On this International Women's Day, McDonald's and Johnny Walker both have changed their logos. McDonald's flipped the arches upside down at a location to turn them into a W. The scotch brand introduced Jane Walker, a female version of the iconic figure, to preside over the brand for March, which is also Women's History Month.

Greenwashing and pinkwashing refer to brands trying to promote themselves with a veneer of caring about the environment or breast cancer. As with any other social issue, like guns and the NRA, consistency and action are critical. Words aren't enough. The two brands show how different a statement can be.

McDonald's and the upside-down arches

Some people loved the arch flip, as Business Insider noted.

Others were more cynical.

The diversity figures that McDonald's posts on its Inclusion & Diversity corporate webpage are brief, unlike as you find with large tech companies, even when their results are nothing to crow.

In its diversity "quick facts," McDonald's conflates gender and race together. There is 70 percent "women/minority US employees," which includes all the people working in company-owned fast food locations. Women and minorities make up 45 percent of franchise owners (although no way to tell the scale of their operations or if the owner of one location or 20 are counted the same way).

"Leadership," another vague term, is "over 25 percent women/minorities." If women alone, 25 percent would not be impressive. Combined with minority, it is impossible to tell where either stands.

In response to an email I sent the company, someone at McDonald's PR group replied that 60 percent of its U.S. restaurant managers are women and that is "across the system," which means company- and franchisor-owned locations taken all together. It's more figure combination that makes understanding diversity at the company difficult.

I did ask for a breakout by gender and race in employment and management, but the response did not address the question.

You can't pretend diversity is important if you don't provide clear data to show your current state and progress you make over time. This is gender-washing. McDonald's may want to celebrate International Women's Day, but its own employment practices -- and data presentation -- need a lot of work.

Johnny Walker's history and its owner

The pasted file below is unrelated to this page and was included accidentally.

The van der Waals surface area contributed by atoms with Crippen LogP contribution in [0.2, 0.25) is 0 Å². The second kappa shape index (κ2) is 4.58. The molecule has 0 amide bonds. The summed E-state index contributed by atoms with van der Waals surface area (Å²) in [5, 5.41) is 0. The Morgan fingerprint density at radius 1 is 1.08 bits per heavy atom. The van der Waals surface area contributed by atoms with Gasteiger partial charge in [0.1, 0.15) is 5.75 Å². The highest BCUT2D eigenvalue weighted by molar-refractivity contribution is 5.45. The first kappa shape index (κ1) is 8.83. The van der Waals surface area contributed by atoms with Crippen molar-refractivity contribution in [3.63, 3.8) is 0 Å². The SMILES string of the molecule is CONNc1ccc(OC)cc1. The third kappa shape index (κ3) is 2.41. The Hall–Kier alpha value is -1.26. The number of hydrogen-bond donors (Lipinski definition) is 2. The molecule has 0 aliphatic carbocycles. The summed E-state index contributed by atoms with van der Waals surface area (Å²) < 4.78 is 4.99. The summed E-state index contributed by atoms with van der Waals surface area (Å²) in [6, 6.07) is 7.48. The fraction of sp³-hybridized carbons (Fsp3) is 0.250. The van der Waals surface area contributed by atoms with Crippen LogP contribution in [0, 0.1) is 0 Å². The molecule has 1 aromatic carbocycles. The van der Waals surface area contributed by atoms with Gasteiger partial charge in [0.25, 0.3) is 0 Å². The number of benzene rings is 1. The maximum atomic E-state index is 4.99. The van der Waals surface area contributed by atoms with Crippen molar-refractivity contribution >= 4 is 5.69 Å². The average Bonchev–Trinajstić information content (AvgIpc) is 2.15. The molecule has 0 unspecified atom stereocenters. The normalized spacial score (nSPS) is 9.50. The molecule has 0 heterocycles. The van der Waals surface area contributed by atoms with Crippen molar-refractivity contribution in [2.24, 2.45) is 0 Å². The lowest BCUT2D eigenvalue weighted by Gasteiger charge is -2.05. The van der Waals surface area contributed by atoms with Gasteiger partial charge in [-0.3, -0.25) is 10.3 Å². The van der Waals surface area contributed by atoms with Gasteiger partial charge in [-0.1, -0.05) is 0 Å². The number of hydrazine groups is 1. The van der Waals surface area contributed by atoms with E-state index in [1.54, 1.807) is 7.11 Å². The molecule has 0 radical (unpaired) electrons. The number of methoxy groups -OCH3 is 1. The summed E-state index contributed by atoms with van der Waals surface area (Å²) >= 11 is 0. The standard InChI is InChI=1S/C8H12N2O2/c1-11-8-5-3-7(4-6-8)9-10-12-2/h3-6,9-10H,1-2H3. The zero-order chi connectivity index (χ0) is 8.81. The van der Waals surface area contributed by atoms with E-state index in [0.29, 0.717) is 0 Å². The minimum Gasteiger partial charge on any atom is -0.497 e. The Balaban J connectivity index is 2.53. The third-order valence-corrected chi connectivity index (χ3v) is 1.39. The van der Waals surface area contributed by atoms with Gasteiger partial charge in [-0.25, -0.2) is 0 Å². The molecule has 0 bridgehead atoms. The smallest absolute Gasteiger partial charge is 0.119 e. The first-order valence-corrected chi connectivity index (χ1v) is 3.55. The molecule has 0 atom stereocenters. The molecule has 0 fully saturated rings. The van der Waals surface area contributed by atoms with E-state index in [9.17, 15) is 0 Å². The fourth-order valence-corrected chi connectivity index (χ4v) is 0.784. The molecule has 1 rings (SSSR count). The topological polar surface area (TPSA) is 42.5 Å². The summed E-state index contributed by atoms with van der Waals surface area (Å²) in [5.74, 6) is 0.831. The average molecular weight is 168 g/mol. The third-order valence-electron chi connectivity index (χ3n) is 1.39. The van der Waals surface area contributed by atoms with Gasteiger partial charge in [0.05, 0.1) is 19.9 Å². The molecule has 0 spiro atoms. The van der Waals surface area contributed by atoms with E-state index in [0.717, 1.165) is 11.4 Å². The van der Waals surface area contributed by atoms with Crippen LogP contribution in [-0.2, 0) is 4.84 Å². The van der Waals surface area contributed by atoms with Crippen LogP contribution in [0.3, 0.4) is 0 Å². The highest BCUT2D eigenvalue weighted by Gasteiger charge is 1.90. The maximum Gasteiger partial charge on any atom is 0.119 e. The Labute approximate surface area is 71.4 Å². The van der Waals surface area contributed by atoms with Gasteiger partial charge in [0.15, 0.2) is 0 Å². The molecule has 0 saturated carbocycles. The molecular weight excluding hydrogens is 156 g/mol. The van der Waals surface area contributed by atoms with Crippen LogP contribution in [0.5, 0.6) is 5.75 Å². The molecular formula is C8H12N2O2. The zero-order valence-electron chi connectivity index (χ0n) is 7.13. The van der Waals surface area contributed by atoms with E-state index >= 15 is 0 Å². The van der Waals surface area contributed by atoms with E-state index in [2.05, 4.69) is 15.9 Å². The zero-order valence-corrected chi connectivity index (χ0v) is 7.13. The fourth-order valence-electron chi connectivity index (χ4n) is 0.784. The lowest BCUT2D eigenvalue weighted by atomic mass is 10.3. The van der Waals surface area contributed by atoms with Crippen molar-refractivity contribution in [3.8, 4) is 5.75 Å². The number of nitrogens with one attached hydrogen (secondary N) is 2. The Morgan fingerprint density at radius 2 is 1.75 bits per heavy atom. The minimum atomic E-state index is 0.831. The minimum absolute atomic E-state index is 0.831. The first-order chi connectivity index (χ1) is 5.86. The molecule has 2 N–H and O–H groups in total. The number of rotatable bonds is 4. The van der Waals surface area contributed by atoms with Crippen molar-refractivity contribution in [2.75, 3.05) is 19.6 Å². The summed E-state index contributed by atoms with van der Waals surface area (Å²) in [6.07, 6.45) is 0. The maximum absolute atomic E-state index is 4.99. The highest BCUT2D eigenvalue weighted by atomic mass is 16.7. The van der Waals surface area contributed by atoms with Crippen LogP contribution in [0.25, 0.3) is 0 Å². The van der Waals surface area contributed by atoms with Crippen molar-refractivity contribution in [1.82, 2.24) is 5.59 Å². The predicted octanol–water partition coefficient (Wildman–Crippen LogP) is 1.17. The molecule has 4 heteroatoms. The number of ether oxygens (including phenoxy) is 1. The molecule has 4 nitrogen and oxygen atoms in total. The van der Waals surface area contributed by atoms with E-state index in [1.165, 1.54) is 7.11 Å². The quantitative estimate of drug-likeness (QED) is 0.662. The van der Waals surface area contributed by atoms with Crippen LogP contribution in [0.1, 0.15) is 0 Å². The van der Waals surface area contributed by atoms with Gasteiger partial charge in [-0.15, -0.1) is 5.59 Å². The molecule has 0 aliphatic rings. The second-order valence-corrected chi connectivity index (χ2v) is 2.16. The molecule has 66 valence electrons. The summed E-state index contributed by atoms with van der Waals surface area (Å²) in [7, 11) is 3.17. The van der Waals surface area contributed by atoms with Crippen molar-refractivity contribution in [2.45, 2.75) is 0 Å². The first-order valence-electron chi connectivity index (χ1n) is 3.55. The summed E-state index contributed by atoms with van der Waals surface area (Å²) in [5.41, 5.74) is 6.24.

Diageo, the global beverage brand that owns Johnny Walker, isn't immune from taking some lumps as well. Author Elaine Weiss wrote a New York Times op-ed critical of the company and of the part that alcoholic beverage companies played in fighting against women's suffrage.

A century ago women fought the liquor industry as a menace to public health, accusing the booze business of putting the welfare of women and families in danger by selling so much alcohol to their menfolk. Today a new public health crisis looms, but it's women themselves being willingly seduced to drink more.
Diageo, the maker of Johnny Walker, is betting that a temporary gender reassignment on its label will help cultivate female drinkers, who tend to be "intimidated" by scotch, according to the distiller. But the company professes loftier goals.

It may be that the company wants to attract women to become customers. At the same time, its gender diversity stats are more encouraging. (Because the company is located in the U.K., EU laws would prevent it from showing employment statistics by race.) According to the company, 44 percent of the directors on its board and 40 percent of executive leadership are women.

In its four top leadership tiers, the company has a goal to have 40 percent women by 2025, although it does not offer current levels. Diageo also says, "We are committed to a target of 50% of our graduate intake to be women," although there is no indication of the gender split among all employees

Hardly perfect, but a long shot better than McDonald's. The information is more easily understood and there are goals.

What diversity promotion requires

To embrace greater diversity and promote your interest, there are some steps to be taken seriously:

  • A company needs a regular focus on the issue. Taking note on something like International Women's Day or Women's History Month is fine, but it isn't enough.
  • Share statistics that show where things are now. You will get criticism for the current state, but that is something you must work through.
  • Set goals for the changes you want. The statistics over time will show whether you are reaching them or not.